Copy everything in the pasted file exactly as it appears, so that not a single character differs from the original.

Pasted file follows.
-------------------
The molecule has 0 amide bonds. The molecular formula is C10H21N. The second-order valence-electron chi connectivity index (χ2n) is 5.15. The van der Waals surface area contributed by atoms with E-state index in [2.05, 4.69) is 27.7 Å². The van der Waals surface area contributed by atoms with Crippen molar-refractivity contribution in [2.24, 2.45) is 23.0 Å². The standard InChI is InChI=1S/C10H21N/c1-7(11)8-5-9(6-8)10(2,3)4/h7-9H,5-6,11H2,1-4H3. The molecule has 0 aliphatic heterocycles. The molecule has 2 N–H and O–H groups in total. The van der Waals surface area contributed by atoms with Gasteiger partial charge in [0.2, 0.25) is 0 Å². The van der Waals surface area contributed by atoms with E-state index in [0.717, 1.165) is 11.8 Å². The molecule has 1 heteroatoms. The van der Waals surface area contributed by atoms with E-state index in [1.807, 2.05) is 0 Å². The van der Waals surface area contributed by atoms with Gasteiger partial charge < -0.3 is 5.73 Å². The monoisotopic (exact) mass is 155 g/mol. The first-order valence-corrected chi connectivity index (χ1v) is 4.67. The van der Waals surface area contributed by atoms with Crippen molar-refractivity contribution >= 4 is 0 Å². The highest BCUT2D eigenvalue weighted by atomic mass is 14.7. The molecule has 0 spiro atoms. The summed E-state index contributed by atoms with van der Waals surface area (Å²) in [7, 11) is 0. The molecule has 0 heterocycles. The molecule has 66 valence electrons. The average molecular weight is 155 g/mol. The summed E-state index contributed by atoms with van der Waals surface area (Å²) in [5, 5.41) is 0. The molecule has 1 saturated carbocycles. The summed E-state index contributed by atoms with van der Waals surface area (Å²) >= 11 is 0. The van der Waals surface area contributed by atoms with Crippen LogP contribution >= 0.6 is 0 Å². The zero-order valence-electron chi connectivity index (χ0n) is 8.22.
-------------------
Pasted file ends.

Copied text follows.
The molecule has 0 amide bonds. The molecular formula is C10H21N. The second-order valence-electron chi connectivity index (χ2n) is 5.15. The van der Waals surface area contributed by atoms with E-state index in [2.05, 4.69) is 27.7 Å². The van der Waals surface area contributed by atoms with Crippen molar-refractivity contribution in [2.24, 2.45) is 23.0 Å². The standard InChI is InChI=1S/C10H21N/c1-7(11)8-5-9(6-8)10(2,3)4/h7-9H,5-6,11H2,1-4H3. The molecule has 0 aliphatic heterocycles. The molecule has 2 N–H and O–H groups in total. The van der Waals surface area contributed by atoms with Gasteiger partial charge in [0.2, 0.25) is 0 Å². The van der Waals surface area contributed by atoms with E-state index in [0.717, 1.165) is 11.8 Å². The molecule has 1 heteroatoms. The van der Waals surface area contributed by atoms with E-state index in [1.807, 2.05) is 0 Å². The van der Waals surface area contributed by atoms with Gasteiger partial charge < -0.3 is 5.73 Å². The monoisotopic (exact) mass is 155 g/mol. The first-order valence-corrected chi connectivity index (χ1v) is 4.67. The van der Waals surface area contributed by atoms with Crippen molar-refractivity contribution >= 4 is 0 Å². The highest BCUT2D eigenvalue weighted by atomic mass is 14.7. The molecule has 0 spiro atoms. The summed E-state index contributed by atoms with van der Waals surface area (Å²) in [7, 11) is 0. The molecule has 0 heterocycles. The molecule has 66 valence electrons. The average molecular weight is 155 g/mol. The summed E-state index contributed by atoms with van der Waals surface area (Å²) in [5, 5.41) is 0. The molecule has 1 saturated carbocycles. The summed E-state index contributed by atoms with van der Waals surface area (Å²) >= 11 is 0. The van der Waals surface area contributed by atoms with Crippen LogP contribution >= 0.6 is 0 Å². The zero-order valence-electron chi connectivity index (χ0n) is 8.22.